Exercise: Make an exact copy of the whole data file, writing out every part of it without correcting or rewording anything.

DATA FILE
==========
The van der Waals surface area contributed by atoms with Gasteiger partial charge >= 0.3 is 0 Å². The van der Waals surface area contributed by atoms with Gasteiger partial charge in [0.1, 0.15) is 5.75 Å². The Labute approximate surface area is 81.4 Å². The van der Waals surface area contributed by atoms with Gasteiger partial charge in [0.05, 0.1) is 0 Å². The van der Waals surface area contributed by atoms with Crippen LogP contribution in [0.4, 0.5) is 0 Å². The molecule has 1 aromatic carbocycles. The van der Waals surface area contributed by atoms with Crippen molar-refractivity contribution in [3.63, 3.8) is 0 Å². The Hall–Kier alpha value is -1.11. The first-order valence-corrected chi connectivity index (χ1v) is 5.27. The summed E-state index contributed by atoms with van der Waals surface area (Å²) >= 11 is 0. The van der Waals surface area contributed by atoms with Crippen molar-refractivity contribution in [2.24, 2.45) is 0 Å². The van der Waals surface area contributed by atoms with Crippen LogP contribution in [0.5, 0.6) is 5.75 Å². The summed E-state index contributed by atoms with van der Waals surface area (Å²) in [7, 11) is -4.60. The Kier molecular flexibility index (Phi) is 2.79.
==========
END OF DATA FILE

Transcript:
The van der Waals surface area contributed by atoms with Gasteiger partial charge >= 0.3 is 0 Å². The van der Waals surface area contributed by atoms with Gasteiger partial charge in [0.1, 0.15) is 5.75 Å². The Labute approximate surface area is 81.4 Å². The van der Waals surface area contributed by atoms with Gasteiger partial charge in [0.05, 0.1) is 0 Å². The van der Waals surface area contributed by atoms with Crippen LogP contribution in [0.4, 0.5) is 0 Å². The molecule has 1 aromatic carbocycles. The van der Waals surface area contributed by atoms with Crippen molar-refractivity contribution in [3.63, 3.8) is 0 Å². The Hall–Kier alpha value is -1.11. The first-order valence-corrected chi connectivity index (χ1v) is 5.27. The summed E-state index contributed by atoms with van der Waals surface area (Å²) >= 11 is 0. The van der Waals surface area contributed by atoms with Crippen molar-refractivity contribution in [2.24, 2.45) is 0 Å². The van der Waals surface area contributed by atoms with Crippen LogP contribution in [0.5, 0.6) is 5.75 Å². The summed E-state index contributed by atoms with van der Waals surface area (Å²) in [7, 11) is -4.60. The Kier molecular flexibility index (Phi) is 2.79.